Don’t Shed Tears For Traders
THE government buckled under pressure from traders and has kept on hold the Goa municipalities (amendment) ordinance. The traders are opposing the ordinance; they fear that its implementation will have adverse impact on their business. Their concerns may be legitimate, but they conveniently forget that many of them conduct business illegally in municipal markets. It is pertinent to note here that several traders have not paid to the CCP various taxes and levies. The traders close their eyes to the fact that shops/premises changed hands many a times without the approval from the municipal authorities. The government should be sympathetic towards honest traders, but should deal with an iron hand with those conducting their trade illegally in the municipal markets over the years.
ROSARIO MENEZES, VASCO
PM Can’t Be Insensitive To Farmers
DURING the aftermath of Gujarat riots, the then prime minister A B Vajpayee advised the then chief minister Narendra Modi to practise ‘rajdharma’. The same advice is coming back to haunt Modi, as it appears that he has not learnt his lesson. Farmers on Delhi’s borders are shivering in the excessive cold; they were drenched by rain over the weekend. But Modi and his ministers are ensconced in their bungalows. Rulers should know that when people suffer and you are insensitive towards them then your rule is likely to be shortlived. You can win elections with the ‘gift of the gab’, but running a government is a completely different ball game. The Prime Minister must have realised this by now.
S KAMAT, ALTO ST CRUZ
Put Up Face Mask Signboards
CONSIDERING the rise in tourist footfalls since December, the Travel and Tourism Association of Goa wants the government to install signboards at strategic spots reminding visitors to wear masks. This is a step in the right direction and such signboards need to be put up on the beaches as well as other places of tourist interest. The signboard should also specify the fine of Rs 200 to be paid for not wearing the mask. It should also be made mandatory for all shops and other business establishments to put up a signboard which reads ‘no entry without mask’. However, it is observed that many a time the person behind the counter at the shops as well as the other staff are seen not wearing the mask. The shopkeeper and staff need to lead by example and wear the mask at all times. At hotels and tea stalls, all waiters should mandatorily wear the mask. Many tourists prefer to carry the mask in their pockets only to be worn when they see a cop.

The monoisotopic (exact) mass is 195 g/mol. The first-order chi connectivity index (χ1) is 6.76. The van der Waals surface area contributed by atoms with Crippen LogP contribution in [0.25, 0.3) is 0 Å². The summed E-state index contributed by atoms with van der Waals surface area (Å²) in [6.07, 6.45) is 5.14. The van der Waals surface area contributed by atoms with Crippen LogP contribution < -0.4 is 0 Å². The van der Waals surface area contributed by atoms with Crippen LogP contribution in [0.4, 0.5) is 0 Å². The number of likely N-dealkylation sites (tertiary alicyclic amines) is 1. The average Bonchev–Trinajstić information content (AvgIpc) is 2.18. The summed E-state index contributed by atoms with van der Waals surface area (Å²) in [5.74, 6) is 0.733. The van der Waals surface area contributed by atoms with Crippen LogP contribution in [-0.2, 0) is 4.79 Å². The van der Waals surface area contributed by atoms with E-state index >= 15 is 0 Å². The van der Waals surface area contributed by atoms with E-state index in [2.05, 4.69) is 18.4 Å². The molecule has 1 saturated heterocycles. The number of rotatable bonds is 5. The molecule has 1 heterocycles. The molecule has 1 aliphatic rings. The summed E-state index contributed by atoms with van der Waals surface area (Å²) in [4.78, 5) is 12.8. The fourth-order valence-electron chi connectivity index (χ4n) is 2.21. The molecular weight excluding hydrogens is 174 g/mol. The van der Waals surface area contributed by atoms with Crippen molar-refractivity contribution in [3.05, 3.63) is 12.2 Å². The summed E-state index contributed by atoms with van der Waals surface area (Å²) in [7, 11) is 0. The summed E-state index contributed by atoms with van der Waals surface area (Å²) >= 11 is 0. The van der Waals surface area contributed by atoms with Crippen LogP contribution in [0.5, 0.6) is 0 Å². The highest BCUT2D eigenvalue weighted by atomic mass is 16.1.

ADELMO FERNANDES, VASCO
People Trample On Traffic Norms
WITH new rules in the offing, traffic enforcement in the state will deservedly receive the fillip necessary to streamline the unruly vehicular movement that results in perennial bottlenecks in cities. People have been made to believe that there would be improvement in vehicular traffic movement, considering the steep hike in penalties proposed for various traffic violations. Although one fails to understand the penchant shown by the people to park their vehicles just opposite the shops where they intend making purchases and hampering the smooth flow of traffic, it is this noxious habit that the authorities need to caution the public against. Clamping down on these inconsiderate ways of many erring motorists, the violators need to be made an example of in order to ensure that such irresponsible acts are not repeated ever again. But alas, such thoughts are just pleasing to imagine, without any factual substantiations backing them! One may have noticed that no sooner some mini-malls or shopping arcades come up anywhere in the city, the thoroughfares in their vicinities suddenly take on a congested look with vehicles parked haphazardly and impeding the vehicular movement. This has become a trend on streets near the suburban shopping centres as well. Rather than blaming the police for inefficient management of the vehicular traffic, we should blame the lack of traffic sense among the commuting public; it should come in for some serious ‘introspection’. People must curb such instincts which come of an emphasis on their own convenience and learn to park at designated places only. While we have taken great pains to point out the follies of the commuting public, it would however be a great injustice to remain mum on the ungainly ways of the drivers of heavy vehicles who have often invited public wrath for their inconsiderate ways. While there is a strict regulation against heavy vehicles using the interior roads in the cities and villages, these are preferred routes for many considering the sparse movement of vehicles on these roads.
PACHU MENON, MARGAO